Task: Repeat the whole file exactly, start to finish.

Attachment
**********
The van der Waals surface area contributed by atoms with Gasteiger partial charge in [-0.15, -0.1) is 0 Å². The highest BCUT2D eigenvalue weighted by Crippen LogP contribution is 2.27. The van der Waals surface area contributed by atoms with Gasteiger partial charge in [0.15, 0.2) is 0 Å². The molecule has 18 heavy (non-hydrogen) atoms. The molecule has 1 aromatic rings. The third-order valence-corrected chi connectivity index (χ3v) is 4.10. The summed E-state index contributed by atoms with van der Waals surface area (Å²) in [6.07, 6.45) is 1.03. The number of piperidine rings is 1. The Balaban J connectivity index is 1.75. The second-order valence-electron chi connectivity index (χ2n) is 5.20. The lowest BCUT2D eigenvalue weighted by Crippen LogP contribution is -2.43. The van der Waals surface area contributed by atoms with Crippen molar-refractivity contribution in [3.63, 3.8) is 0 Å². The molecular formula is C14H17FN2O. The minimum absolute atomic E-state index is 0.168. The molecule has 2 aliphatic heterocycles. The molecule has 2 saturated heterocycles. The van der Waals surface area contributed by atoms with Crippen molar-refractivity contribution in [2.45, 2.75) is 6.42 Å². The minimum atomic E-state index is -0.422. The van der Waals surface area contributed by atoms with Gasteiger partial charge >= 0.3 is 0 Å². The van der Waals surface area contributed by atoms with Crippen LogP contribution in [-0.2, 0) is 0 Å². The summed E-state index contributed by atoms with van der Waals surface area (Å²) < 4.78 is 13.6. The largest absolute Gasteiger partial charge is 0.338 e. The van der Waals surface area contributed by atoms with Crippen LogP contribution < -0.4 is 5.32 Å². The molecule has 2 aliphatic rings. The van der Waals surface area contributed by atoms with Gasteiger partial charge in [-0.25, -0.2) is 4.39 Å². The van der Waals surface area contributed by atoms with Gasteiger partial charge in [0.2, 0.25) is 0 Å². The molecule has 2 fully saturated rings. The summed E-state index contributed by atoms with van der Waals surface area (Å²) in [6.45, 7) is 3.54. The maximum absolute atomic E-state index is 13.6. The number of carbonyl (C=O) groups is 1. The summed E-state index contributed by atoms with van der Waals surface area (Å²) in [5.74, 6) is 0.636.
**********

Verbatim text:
The van der Waals surface area contributed by atoms with Gasteiger partial charge in [-0.15, -0.1) is 0 Å². The highest BCUT2D eigenvalue weighted by Crippen LogP contribution is 2.27. The van der Waals surface area contributed by atoms with Gasteiger partial charge in [0.15, 0.2) is 0 Å². The molecule has 18 heavy (non-hydrogen) atoms. The molecule has 1 aromatic rings. The third-order valence-corrected chi connectivity index (χ3v) is 4.10. The summed E-state index contributed by atoms with van der Waals surface area (Å²) in [6.07, 6.45) is 1.03. The number of piperidine rings is 1. The Balaban J connectivity index is 1.75. The second-order valence-electron chi connectivity index (χ2n) is 5.20. The lowest BCUT2D eigenvalue weighted by Crippen LogP contribution is -2.43. The van der Waals surface area contributed by atoms with Crippen molar-refractivity contribution in [3.63, 3.8) is 0 Å². The molecular formula is C14H17FN2O. The minimum absolute atomic E-state index is 0.168. The molecule has 2 aliphatic heterocycles. The molecule has 2 saturated heterocycles. The van der Waals surface area contributed by atoms with Crippen molar-refractivity contribution in [2.45, 2.75) is 6.42 Å². The minimum atomic E-state index is -0.422. The van der Waals surface area contributed by atoms with Gasteiger partial charge >= 0.3 is 0 Å². The van der Waals surface area contributed by atoms with Crippen LogP contribution in [-0.2, 0) is 0 Å². The summed E-state index contributed by atoms with van der Waals surface area (Å²) < 4.78 is 13.6. The largest absolute Gasteiger partial charge is 0.338 e. The van der Waals surface area contributed by atoms with Crippen LogP contribution < -0.4 is 5.32 Å². The molecule has 2 aliphatic rings. The van der Waals surface area contributed by atoms with Gasteiger partial charge in [-0.25, -0.2) is 4.39 Å². The van der Waals surface area contributed by atoms with Gasteiger partial charge in [0.2, 0.25) is 0 Å². The molecule has 2 fully saturated rings. The summed E-state index contributed by atoms with van der Waals surface area (Å²) in [6.45, 7) is 3.54. The maximum absolute atomic E-state index is 13.6. The number of carbonyl (C=O) groups is 1. The summed E-state index contributed by atoms with van der Waals surface area (Å²) in [5.74, 6) is 0.636.